The father of Harris assured the magistrate that he had not seen his son since he left his home on the Thursday morning last, and said he was likely to be injured in his business by the misrepresentation of the officers.
Mr. Elliott remarked that it was the duty of persons giving prisoners into custody on such charges to come forward and substantiate them. The reasons which led to the absence of the complainant in the present case he (Mr. Elliott) could not pretend to say, but as he did not feel justified in detaining the prisoner longer, he was then discharged. (Morning Advertiser)
3 July 1859
DISGUSTING CHARGE. The Hon. Mr. Montgomery, a relatiive of the Earl of Eglinton, was charged before Mr. Traill, at the Greenwich Police-court, on two examinations the last of which was on Monday, the 27th ult. with indecently assaulting a lad of 17 years of age, the son of a labouring man. The prosecutor, when first assaulted, communicated with the police, and, acting under their instructions, again met the prisoner, when he repeated the conduct, and was taken into custody. Mr. Traill committed the honourable defendant. Bail being offered was accepted, two in £250 each, and himself in £500. (Weekly Dispatch)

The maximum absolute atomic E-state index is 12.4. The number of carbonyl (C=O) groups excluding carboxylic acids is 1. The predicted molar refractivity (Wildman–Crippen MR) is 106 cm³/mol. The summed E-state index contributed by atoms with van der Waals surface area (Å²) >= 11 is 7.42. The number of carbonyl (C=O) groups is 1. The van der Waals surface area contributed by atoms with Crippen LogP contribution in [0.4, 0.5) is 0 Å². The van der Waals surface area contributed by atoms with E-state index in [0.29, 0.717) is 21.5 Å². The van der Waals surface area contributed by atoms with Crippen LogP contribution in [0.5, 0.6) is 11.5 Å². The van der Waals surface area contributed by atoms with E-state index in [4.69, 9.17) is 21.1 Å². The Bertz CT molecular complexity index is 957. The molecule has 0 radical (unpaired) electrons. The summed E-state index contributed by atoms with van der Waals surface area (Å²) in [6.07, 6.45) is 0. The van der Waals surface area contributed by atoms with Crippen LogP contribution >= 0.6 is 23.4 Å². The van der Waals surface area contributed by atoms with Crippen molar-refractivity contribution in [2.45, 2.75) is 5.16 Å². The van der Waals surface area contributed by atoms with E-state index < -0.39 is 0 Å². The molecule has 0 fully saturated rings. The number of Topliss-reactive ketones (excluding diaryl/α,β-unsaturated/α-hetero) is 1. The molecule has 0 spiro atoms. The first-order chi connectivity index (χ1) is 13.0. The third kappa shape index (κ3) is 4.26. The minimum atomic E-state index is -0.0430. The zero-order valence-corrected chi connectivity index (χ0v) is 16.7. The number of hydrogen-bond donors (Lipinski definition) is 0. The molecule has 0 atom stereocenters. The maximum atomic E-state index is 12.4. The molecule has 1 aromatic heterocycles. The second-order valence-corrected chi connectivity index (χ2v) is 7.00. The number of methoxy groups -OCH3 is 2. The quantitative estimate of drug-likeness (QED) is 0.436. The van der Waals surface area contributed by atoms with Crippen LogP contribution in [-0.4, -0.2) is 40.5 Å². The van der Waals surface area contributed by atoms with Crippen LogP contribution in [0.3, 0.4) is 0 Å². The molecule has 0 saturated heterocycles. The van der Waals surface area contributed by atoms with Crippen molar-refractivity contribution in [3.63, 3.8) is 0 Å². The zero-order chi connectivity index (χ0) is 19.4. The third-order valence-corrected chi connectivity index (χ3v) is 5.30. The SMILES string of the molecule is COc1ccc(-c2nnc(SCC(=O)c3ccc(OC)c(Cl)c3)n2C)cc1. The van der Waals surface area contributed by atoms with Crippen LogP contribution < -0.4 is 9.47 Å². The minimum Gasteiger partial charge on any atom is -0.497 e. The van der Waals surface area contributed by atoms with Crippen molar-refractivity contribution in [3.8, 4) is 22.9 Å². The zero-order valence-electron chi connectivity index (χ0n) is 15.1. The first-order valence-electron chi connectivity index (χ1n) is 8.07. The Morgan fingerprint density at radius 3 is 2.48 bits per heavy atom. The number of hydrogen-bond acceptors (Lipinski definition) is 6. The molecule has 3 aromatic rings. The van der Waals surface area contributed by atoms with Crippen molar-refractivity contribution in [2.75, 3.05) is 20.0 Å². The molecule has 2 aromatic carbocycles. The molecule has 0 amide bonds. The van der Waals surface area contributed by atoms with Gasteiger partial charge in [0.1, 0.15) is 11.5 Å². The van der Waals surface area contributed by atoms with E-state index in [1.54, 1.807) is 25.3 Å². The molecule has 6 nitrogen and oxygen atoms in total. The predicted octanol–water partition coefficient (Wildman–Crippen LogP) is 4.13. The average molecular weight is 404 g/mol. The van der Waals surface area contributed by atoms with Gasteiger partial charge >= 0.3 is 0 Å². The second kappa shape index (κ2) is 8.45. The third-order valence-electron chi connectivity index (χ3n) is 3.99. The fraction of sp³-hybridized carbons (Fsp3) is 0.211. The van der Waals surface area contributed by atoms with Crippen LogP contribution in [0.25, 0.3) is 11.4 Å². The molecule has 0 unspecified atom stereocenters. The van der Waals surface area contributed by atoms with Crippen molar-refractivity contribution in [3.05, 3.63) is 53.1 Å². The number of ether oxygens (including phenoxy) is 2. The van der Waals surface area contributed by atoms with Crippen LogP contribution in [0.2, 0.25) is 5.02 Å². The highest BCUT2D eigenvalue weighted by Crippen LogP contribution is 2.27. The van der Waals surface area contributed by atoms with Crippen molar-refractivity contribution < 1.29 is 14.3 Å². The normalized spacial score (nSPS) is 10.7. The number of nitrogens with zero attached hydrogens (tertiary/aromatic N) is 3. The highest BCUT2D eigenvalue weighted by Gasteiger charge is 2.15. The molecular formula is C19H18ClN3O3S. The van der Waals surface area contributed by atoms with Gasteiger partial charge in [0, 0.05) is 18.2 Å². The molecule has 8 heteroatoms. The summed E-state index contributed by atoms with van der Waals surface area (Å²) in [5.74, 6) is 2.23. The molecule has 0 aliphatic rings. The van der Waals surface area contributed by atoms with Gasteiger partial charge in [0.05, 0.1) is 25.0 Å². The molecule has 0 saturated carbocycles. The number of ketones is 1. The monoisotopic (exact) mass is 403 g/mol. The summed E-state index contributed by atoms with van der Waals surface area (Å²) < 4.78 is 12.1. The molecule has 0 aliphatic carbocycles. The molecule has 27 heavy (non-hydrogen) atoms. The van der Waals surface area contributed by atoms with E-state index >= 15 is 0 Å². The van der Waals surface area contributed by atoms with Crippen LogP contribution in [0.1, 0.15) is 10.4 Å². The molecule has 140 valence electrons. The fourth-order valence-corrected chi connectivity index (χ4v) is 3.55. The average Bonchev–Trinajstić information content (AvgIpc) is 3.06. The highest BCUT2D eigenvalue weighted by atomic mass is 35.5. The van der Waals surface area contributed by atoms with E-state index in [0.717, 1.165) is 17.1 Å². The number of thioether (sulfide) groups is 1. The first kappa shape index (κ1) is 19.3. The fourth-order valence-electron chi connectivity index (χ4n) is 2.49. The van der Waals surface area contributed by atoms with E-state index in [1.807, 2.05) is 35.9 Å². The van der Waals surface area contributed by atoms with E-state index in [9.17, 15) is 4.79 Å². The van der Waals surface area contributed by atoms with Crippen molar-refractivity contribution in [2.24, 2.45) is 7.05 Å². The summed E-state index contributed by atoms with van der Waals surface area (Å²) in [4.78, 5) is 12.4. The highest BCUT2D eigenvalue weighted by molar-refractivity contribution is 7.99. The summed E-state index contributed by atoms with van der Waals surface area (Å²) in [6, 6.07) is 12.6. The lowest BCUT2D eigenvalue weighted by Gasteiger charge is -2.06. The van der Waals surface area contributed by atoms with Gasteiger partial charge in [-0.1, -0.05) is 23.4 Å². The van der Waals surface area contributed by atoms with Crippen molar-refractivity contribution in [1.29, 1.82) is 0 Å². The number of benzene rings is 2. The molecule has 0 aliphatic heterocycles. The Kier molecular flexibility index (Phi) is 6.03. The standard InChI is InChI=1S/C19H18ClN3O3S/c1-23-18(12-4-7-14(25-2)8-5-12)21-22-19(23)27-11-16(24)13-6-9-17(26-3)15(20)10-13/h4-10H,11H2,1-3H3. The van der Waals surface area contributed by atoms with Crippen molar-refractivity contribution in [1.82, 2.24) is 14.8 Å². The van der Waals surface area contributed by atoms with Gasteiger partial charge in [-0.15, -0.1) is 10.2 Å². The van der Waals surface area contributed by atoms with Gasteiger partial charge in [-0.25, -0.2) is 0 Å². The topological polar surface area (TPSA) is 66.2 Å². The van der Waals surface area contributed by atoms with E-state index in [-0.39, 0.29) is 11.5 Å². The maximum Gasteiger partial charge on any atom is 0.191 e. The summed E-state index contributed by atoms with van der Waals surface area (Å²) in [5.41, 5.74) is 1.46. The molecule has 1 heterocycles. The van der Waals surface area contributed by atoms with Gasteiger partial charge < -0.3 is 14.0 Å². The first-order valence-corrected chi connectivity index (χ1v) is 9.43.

14 August 1859